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Understanding Systematic Load Containment

There are two types of stretch film: cast and blown.

Sterling Anthony

Note: This article is a follow up to February’s Packaging World column, Stretch Wrapping for Optimal Load Containment, available at

There are two types of stretch film: cast and blown. The names refer to the extrusion process. The cast process is the simpler. Molten resin is extruded through a slot die in a continuous, single sheet, which travels horizontally over chill rollers before being wound around a core.

With the blown process, extrusion is through a circular die, resulting in a tube, which is pulled up vertically while being expanded by air. At the top of its travel, the tube is collapsed. Traveling downward, the tube’s sides are trimmed, making twin sheets, which are wound onto separate cores.

Each process impacts its film’s properties and cost. Cast, per given gauge (thickness), costs less. It has the better clarity and unwinds more quietly. Blown, per given gage, is stronger, providing greater resistance to tear and puncture, and has greater memory (resistance against becoming slack). The aforementioned don’t exhaust all the differences, but that’s not the aim; rather, what’s to be appreciated is that differences only become relevant when considered systematically against relevant variables.

It starts with the type of load to be contained. The load’s ability to withstand the containment force depends on the combined contributions of all levels of packaging, from primary to tertiary. Also to be factored are the load’s physical descriptors e.g. size and weight. Add considerations about configuration for even with homogenous, symmetrical loads, pallet patterns affect stability.

All companies know the structure of their supply chains. Far fewer, however, know as much as they need to about the when, where, and intensities of the physical forces imposed during material handling, transportation, and warehousing. How many times a load is handled is important because each handling is an opportunity for damage. As for transportation, the inherent forces of shock, vibration, and compression can work ill effects. A warehouse, contrary to misconceptions, is not static, but a hub of activity, with loads constantly coming and going. Furthermore, stacked loads can become misaligned, stressing load containment.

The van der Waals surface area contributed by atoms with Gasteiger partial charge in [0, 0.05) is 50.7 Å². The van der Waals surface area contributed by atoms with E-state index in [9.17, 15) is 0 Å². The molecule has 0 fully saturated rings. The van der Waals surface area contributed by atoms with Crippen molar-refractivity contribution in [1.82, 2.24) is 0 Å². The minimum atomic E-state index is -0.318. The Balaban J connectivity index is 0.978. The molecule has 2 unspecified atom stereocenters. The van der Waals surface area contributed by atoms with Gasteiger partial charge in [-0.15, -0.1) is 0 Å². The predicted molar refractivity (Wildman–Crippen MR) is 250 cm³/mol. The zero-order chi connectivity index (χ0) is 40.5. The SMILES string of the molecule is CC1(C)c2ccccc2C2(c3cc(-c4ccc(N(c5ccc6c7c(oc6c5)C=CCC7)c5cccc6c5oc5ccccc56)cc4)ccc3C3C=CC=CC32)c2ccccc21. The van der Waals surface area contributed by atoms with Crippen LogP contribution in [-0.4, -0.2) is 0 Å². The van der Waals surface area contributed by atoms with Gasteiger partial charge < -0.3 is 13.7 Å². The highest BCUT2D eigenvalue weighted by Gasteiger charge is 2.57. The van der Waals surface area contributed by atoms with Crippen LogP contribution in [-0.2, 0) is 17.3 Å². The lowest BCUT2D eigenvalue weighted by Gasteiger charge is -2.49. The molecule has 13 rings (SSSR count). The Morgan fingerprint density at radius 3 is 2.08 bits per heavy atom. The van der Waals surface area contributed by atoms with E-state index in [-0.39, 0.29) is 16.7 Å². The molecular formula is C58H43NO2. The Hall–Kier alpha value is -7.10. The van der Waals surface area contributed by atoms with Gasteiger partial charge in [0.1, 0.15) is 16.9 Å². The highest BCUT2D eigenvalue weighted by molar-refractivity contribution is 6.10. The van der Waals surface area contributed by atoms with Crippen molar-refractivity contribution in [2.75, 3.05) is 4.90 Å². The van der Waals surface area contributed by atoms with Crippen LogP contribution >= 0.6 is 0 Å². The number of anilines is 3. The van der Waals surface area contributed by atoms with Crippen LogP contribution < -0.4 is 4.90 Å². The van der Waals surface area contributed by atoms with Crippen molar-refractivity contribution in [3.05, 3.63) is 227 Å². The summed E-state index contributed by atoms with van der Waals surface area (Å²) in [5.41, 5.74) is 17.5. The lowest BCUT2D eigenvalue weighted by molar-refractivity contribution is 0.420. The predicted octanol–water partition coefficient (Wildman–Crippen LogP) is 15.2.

Moving the discussion to stretch wrapping machinery, considerations include acquisition price, maintenance, energy consumption, floor footprint, and operator-friendliness. The interdependence between machine and film, however, is more reflected in the speed, efficiency, and effectiveness in which loads are wrapped.

A film given to breaking, for example, requires repeatedly stopping the machine. As another example, the width of the film affects the overlap and the number of revolutions needed to complete a load. Yield is a measurement of how many loads a given amount of film can wrap, thereby impacting cost per load. Yield, in turn, depends on how much the film can be stretched during application. Incidentally, some machines have a pre-stretch feature.

The optimal marriage between film and machine achieves the shortest cycle time, consistent with acceptable load containment. It’s a point arrived at after trials and tweaking—after which, the results should be the stuff of standard operating procedures (SOPs). That way, the success of actions such as start-up, machine calibration, and quality checks become measurable and repeatable, instead of being left to operator’s discretion.

A bare-bones way of specifying stretch film is gauge, process, and material—for example: 60 gauge/cast/LLDPE. Cast and blown are dedicated processes, meaning the equipment for one can’t be converted to the other. Materials, on the other hand, can vary across monolayers, coextrusions, and hybrids. Gauge, however, is the easiest of the three variables to manipulate. That’s why processors—spurred by sustainability—are offering films of lower gauges, promoted as equivalents to higher gauges. Downgauging, nonetheless, is not automatically the best option, and should be evaluated in terms of how it figures within a systems approach.

An essential realization is that costs are not the be-all and end-all under a systems approach. It shouldn’t be about costs, per se, but about cost-effectiveness, getting the most bang for the buck.

Further regarding costs, there are off-setting benefits. When goods become damaged and unsellable, squandered become the materials, labor, and overhead incurred in their production, in addition to those incurred throughout the supply chain. The other side of that coin is foregone profits. On a related note, a company that consistently achieves adequate load containment is valued by other members of the supply chain, thereby fostering goodwill and continued business relations.

Worth mentioning is the human toll that poor load containment can inflict. Injuries, even fatalities, can befall people in the vicinity of loads that come apart. Whether redress is sought through workers’ compensation or through civil litigation, it can be a costly proposition for the involved company, in addition to a hit against that company’s reputation for safety.

In summary, with so many competing, often conflicting, factors to consider, a systems approach to load containment is the only way to go.

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